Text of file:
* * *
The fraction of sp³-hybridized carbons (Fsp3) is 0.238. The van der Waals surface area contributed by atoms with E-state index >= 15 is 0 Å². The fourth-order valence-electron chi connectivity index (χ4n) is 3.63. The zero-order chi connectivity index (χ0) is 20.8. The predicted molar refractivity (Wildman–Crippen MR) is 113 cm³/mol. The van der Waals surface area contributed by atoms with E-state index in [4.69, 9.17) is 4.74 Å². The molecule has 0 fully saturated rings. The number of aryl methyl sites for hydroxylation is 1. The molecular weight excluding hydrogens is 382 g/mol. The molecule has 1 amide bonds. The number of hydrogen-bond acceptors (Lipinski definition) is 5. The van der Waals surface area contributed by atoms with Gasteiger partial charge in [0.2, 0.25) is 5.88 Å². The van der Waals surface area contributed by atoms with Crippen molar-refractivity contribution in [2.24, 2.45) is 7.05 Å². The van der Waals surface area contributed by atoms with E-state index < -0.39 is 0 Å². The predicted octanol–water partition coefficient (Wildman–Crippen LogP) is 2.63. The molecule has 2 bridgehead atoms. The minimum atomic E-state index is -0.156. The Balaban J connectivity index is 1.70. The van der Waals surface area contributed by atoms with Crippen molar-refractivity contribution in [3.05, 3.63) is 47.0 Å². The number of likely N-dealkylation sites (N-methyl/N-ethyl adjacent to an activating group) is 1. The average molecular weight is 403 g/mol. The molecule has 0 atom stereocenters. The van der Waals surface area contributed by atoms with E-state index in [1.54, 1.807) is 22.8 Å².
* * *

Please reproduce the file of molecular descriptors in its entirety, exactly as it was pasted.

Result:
The fraction of sp³-hybridized carbons (Fsp3) is 0.238. The van der Waals surface area contributed by atoms with E-state index >= 15 is 0 Å². The fourth-order valence-electron chi connectivity index (χ4n) is 3.63. The zero-order chi connectivity index (χ0) is 20.8. The predicted molar refractivity (Wildman–Crippen MR) is 113 cm³/mol. The van der Waals surface area contributed by atoms with E-state index in [4.69, 9.17) is 4.74 Å². The molecule has 0 fully saturated rings. The number of aryl methyl sites for hydroxylation is 1. The molecular weight excluding hydrogens is 382 g/mol. The molecule has 1 amide bonds. The number of hydrogen-bond acceptors (Lipinski definition) is 5. The van der Waals surface area contributed by atoms with Gasteiger partial charge in [0.2, 0.25) is 5.88 Å². The van der Waals surface area contributed by atoms with Crippen molar-refractivity contribution in [2.24, 2.45) is 7.05 Å². The van der Waals surface area contributed by atoms with E-state index < -0.39 is 0 Å². The predicted octanol–water partition coefficient (Wildman–Crippen LogP) is 2.63. The molecule has 2 bridgehead atoms. The minimum atomic E-state index is -0.156. The Balaban J connectivity index is 1.70. The van der Waals surface area contributed by atoms with Crippen molar-refractivity contribution in [3.05, 3.63) is 47.0 Å². The number of likely N-dealkylation sites (N-methyl/N-ethyl adjacent to an activating group) is 1. The average molecular weight is 403 g/mol. The molecule has 0 atom stereocenters. The van der Waals surface area contributed by atoms with E-state index in [1.54, 1.807) is 22.8 Å².